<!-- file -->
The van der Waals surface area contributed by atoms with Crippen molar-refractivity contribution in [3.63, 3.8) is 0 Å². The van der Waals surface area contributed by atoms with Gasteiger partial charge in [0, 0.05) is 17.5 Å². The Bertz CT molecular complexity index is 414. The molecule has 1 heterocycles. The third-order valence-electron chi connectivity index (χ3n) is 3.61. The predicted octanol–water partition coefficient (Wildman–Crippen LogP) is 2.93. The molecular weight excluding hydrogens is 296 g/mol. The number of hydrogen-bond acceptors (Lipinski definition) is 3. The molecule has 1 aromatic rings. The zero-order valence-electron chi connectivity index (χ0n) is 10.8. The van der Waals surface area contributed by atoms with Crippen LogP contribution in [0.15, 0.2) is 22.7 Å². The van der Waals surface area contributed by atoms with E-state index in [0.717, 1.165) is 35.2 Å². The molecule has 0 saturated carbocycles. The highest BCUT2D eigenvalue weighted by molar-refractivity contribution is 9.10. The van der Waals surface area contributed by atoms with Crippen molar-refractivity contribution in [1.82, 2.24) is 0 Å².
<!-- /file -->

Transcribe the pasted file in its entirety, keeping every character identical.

The van der Waals surface area contributed by atoms with Crippen molar-refractivity contribution in [3.63, 3.8) is 0 Å². The van der Waals surface area contributed by atoms with Gasteiger partial charge in [0, 0.05) is 17.5 Å². The Bertz CT molecular complexity index is 414. The molecule has 1 heterocycles. The third-order valence-electron chi connectivity index (χ3n) is 3.61. The predicted octanol–water partition coefficient (Wildman–Crippen LogP) is 2.93. The molecular weight excluding hydrogens is 296 g/mol. The number of hydrogen-bond acceptors (Lipinski definition) is 3. The molecule has 1 aromatic rings. The zero-order valence-electron chi connectivity index (χ0n) is 10.8. The van der Waals surface area contributed by atoms with Crippen LogP contribution in [0.15, 0.2) is 22.7 Å². The van der Waals surface area contributed by atoms with E-state index in [0.717, 1.165) is 35.2 Å². The molecule has 0 saturated carbocycles. The highest BCUT2D eigenvalue weighted by molar-refractivity contribution is 9.10. The van der Waals surface area contributed by atoms with Crippen molar-refractivity contribution in [1.82, 2.24) is 0 Å².